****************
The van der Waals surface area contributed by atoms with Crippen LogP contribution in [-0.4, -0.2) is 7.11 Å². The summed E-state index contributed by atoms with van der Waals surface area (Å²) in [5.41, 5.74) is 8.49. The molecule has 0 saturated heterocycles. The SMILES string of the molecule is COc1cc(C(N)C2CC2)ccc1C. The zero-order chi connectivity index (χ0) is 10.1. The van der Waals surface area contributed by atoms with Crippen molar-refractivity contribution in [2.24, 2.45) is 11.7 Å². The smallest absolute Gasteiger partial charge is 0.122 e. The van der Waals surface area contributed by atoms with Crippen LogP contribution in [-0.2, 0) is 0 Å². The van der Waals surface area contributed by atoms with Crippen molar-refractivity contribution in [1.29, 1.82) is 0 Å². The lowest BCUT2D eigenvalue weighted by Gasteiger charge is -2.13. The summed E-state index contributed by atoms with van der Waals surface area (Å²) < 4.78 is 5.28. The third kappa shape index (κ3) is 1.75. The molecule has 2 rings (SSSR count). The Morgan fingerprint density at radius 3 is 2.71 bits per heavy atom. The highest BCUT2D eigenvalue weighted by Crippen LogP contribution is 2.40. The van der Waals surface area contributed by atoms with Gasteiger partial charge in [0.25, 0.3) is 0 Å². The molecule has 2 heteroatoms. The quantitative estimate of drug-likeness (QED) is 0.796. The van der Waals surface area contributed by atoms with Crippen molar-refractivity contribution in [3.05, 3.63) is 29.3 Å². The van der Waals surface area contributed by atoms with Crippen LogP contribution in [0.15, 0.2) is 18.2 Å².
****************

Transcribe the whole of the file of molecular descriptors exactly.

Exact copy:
The van der Waals surface area contributed by atoms with Crippen LogP contribution in [-0.4, -0.2) is 7.11 Å². The summed E-state index contributed by atoms with van der Waals surface area (Å²) in [5.41, 5.74) is 8.49. The molecule has 0 saturated heterocycles. The SMILES string of the molecule is COc1cc(C(N)C2CC2)ccc1C. The zero-order chi connectivity index (χ0) is 10.1. The van der Waals surface area contributed by atoms with Crippen molar-refractivity contribution in [2.24, 2.45) is 11.7 Å². The smallest absolute Gasteiger partial charge is 0.122 e. The van der Waals surface area contributed by atoms with Crippen LogP contribution in [-0.2, 0) is 0 Å². The van der Waals surface area contributed by atoms with Crippen molar-refractivity contribution in [1.29, 1.82) is 0 Å². The lowest BCUT2D eigenvalue weighted by Gasteiger charge is -2.13. The summed E-state index contributed by atoms with van der Waals surface area (Å²) < 4.78 is 5.28. The third kappa shape index (κ3) is 1.75. The molecule has 2 rings (SSSR count). The Morgan fingerprint density at radius 3 is 2.71 bits per heavy atom. The highest BCUT2D eigenvalue weighted by Crippen LogP contribution is 2.40. The van der Waals surface area contributed by atoms with Gasteiger partial charge in [0.25, 0.3) is 0 Å². The molecule has 2 heteroatoms. The quantitative estimate of drug-likeness (QED) is 0.796. The van der Waals surface area contributed by atoms with Crippen molar-refractivity contribution in [3.05, 3.63) is 29.3 Å². The van der Waals surface area contributed by atoms with Crippen LogP contribution in [0.15, 0.2) is 18.2 Å².